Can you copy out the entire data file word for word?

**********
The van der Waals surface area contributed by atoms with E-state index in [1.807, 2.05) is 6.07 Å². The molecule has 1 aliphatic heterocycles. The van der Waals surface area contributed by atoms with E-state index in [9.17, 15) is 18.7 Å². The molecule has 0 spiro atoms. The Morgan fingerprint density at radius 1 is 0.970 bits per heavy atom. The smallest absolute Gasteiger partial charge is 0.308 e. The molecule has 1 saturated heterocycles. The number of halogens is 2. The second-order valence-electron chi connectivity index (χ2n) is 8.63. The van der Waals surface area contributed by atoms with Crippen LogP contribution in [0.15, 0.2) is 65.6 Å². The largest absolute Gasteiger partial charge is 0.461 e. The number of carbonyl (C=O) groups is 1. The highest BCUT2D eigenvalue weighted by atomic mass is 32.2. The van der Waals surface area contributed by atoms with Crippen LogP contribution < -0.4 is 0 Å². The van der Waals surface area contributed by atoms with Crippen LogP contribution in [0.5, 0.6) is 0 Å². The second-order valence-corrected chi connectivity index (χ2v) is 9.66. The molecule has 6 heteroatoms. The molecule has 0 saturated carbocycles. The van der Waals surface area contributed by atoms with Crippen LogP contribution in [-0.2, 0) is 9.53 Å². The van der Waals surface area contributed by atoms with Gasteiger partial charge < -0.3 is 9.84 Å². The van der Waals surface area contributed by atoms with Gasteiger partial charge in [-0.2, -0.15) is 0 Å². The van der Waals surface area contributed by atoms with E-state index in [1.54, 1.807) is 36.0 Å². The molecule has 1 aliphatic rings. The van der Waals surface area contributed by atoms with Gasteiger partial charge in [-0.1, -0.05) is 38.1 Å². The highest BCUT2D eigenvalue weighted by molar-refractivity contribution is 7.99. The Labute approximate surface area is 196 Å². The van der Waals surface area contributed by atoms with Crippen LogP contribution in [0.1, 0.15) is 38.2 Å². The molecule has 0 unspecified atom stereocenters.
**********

The van der Waals surface area contributed by atoms with E-state index in [1.807, 2.05) is 6.07 Å². The molecule has 1 aliphatic heterocycles. The van der Waals surface area contributed by atoms with E-state index in [9.17, 15) is 18.7 Å². The molecule has 0 spiro atoms. The Morgan fingerprint density at radius 1 is 0.970 bits per heavy atom. The smallest absolute Gasteiger partial charge is 0.308 e. The molecule has 1 saturated heterocycles. The number of halogens is 2. The second-order valence-electron chi connectivity index (χ2n) is 8.63. The van der Waals surface area contributed by atoms with Crippen LogP contribution in [0.15, 0.2) is 65.6 Å². The largest absolute Gasteiger partial charge is 0.461 e. The number of carbonyl (C=O) groups is 1. The highest BCUT2D eigenvalue weighted by atomic mass is 32.2. The van der Waals surface area contributed by atoms with Crippen LogP contribution < -0.4 is 0 Å². The van der Waals surface area contributed by atoms with Crippen LogP contribution in [0.5, 0.6) is 0 Å². The second-order valence-corrected chi connectivity index (χ2v) is 9.66. The molecule has 6 heteroatoms. The molecule has 0 saturated carbocycles. The van der Waals surface area contributed by atoms with Crippen LogP contribution in [-0.2, 0) is 9.53 Å². The van der Waals surface area contributed by atoms with Gasteiger partial charge < -0.3 is 9.84 Å². The van der Waals surface area contributed by atoms with Gasteiger partial charge in [-0.2, -0.15) is 0 Å². The van der Waals surface area contributed by atoms with E-state index in [1.54, 1.807) is 36.0 Å². The molecule has 1 aliphatic rings. The van der Waals surface area contributed by atoms with Gasteiger partial charge in [-0.1, -0.05) is 38.1 Å². The highest BCUT2D eigenvalue weighted by molar-refractivity contribution is 7.99. The Labute approximate surface area is 196 Å². The van der Waals surface area contributed by atoms with Crippen LogP contribution in [0.1, 0.15) is 38.2 Å². The molecule has 0 unspecified atom stereocenters.